Wednesday, December 7, 2016
Forced Migration to the Cotton Kingdom
Being that I have a random Wednesday off from work this week, and owing to the fact that I am just sitting in front of the television watching TCM show World War II era films in honor of the anniversary of the bombing of Pearl Harbor, I thought I'd go ahead and take a few minutes to write up a post.
My reading pace this past year is a little slower than usual. I blame it on weariness, but there may be some laziness in there, too. It seems that I start to read, and before I know it, the book is hitting my chest and my eyes are dropping like lead. However, there are a few books that stand out among the thirty-five or so on my completed list from the last twelve months; none of which were more memorable than The Half Has Never Been Told: Slavery and the Making of American Capitalism, by Edward Baptist (Basic Books, 2014). I had read several positive reviews about this book and had even placed it on my Amazon wish list, but it was a little more expensive than I wished to pay, even in used condition. During Thanksgiving, while browsing their online catalog, I found it at the Petersburg Public Library. I picked it up the following day and dived in immediately. From the first page it was an enthralling read.
The Half Has Never Been Told is an extremely powerful and and persuasive look at how the expansion of slavery in the seven decades following the American Revolution transformed the Old Southwest into a Cotton Kingdom, which in turn fueled the economy of the United States as a whole, making it a into a world power by 1860. In the process, hundreds of thousands of slaves were both sold and moved from the eastern states to the emerging Cotton Kingdom states, especially, Alabama, Mississippi, Arkansas, Louisiana, and Texas, and whose labor was extracted at higher and higher levels to increase efficiency and thus sustain economic growth. Baptist writes in an engaging style and uses a wealth of primary sources and slave narratives while telling this important story in our nation's history.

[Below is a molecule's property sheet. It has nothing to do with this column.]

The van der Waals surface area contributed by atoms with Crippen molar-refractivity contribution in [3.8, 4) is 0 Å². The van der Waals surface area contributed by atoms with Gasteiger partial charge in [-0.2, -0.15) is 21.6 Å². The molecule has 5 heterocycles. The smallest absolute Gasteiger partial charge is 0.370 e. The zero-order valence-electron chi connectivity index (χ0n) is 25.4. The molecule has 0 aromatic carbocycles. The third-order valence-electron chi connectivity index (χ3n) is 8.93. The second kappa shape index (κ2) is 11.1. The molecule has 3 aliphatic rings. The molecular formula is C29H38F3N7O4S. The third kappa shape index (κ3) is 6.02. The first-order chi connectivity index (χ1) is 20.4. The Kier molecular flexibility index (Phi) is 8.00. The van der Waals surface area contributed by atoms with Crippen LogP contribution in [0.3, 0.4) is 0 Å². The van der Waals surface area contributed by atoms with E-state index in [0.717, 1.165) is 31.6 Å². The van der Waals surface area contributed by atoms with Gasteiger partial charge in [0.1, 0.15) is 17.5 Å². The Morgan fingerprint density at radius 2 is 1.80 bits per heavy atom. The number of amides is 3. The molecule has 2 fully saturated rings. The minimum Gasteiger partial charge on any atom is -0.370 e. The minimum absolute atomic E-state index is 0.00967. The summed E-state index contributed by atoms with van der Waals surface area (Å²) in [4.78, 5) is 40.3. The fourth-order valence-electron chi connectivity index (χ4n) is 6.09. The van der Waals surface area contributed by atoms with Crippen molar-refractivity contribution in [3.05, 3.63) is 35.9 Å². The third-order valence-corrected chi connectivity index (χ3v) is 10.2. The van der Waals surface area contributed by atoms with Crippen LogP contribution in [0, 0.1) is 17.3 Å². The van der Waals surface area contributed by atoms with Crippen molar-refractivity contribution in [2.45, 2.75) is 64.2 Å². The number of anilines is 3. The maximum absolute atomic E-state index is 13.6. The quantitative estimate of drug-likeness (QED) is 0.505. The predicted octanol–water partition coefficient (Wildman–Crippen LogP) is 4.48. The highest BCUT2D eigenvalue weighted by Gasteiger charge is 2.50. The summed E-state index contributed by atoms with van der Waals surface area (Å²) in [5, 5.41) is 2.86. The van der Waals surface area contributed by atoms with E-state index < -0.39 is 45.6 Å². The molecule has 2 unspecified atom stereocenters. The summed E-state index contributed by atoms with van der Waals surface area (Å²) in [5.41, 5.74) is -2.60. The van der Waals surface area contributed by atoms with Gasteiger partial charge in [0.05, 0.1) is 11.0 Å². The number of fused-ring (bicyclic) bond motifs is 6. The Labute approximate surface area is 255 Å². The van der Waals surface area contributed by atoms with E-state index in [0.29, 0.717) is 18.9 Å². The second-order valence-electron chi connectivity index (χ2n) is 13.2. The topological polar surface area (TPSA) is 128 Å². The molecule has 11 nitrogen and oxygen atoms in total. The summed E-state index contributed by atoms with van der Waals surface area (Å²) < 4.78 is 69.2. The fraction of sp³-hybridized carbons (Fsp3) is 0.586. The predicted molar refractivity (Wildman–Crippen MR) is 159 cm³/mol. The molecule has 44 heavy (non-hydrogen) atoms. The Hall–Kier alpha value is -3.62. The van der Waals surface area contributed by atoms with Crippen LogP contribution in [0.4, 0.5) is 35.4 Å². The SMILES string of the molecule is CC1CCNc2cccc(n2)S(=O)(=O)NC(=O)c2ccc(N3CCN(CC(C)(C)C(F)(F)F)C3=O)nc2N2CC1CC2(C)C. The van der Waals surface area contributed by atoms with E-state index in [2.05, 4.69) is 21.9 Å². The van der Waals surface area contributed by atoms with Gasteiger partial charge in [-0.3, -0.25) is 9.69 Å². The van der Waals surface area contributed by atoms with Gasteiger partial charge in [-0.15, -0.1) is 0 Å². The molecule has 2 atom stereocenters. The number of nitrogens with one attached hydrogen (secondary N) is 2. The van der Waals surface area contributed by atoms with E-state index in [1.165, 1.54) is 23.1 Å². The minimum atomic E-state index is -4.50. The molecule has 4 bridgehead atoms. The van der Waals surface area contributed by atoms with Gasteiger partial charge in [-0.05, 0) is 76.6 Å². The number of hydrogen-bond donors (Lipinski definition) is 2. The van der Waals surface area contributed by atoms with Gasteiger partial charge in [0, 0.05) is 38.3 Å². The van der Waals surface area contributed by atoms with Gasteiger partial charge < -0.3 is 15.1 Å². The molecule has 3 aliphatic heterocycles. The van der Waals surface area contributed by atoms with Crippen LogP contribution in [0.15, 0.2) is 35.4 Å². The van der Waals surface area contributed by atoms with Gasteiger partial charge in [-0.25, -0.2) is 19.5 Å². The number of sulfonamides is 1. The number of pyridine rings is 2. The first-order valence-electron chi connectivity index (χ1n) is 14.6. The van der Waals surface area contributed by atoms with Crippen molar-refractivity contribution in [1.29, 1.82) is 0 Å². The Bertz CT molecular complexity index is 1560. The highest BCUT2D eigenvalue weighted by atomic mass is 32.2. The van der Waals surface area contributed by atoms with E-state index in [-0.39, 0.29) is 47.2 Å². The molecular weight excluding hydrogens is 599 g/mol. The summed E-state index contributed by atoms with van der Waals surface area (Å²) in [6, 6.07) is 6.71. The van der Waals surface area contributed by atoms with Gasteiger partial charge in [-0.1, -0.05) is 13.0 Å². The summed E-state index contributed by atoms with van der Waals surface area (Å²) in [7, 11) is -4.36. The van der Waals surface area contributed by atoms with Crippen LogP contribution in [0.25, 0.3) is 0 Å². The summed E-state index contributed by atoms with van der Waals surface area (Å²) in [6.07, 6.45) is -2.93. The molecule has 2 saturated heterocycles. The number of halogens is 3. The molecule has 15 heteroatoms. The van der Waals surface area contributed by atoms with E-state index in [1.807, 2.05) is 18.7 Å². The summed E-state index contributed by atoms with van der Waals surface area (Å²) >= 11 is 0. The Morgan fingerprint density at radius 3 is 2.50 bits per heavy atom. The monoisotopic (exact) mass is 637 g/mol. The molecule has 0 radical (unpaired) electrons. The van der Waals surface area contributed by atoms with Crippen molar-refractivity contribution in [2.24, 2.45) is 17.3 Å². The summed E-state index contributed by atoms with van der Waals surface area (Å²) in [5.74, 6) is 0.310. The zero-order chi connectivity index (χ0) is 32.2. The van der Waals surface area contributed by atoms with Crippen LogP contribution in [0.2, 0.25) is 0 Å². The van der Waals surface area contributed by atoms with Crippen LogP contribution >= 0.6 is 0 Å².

While reading it, I was curious to see if I could find some ready evidence of what Baptist was writing about. So, I took a break from reading and made a stab into the "Chronicling America" newspaper database on the Library of Congress website. I chose to search a random issue of a Mississippi newspaper from this expansion era and only had to review a few pages before finding the advertisement at the top of this post. It was located in the January 4, 1840 issue of the Piney Woods Planter, which was published in Liberty, Mississippi. Liberty is in Amite County, which is located in southwest Mississippi.
The advertisement offered "Virginia Negroes for Sale," by the H. & J. W. Taylor firm. As the notice implies, these slaves were purchased in Virginia and brought to the southwest to labor for those owners who had settled and began clearing the land in the preceding decades. Offered in the advertisement are "house Servants, Mechanics, and Field Hands." The ad claims the interested individuals may call on the traders and that they "may select from about forty as likely Negroes as have ever been offered in the Southern Market." In order to increase their potential customer base, the traders requested that the ad be ran on both sides of the Mississippi River; in Liberty, as well as Baton Rouge, Louisiana.
One wonders how many of these forty "Virginia Negroes" left behind fathers, mothers, brothers, sisters, grandparents, husbands, wives, sons, and daughters in the Old Dominion. One can also suppose that those that did leave "Old Folks at Home" never ever saw them again.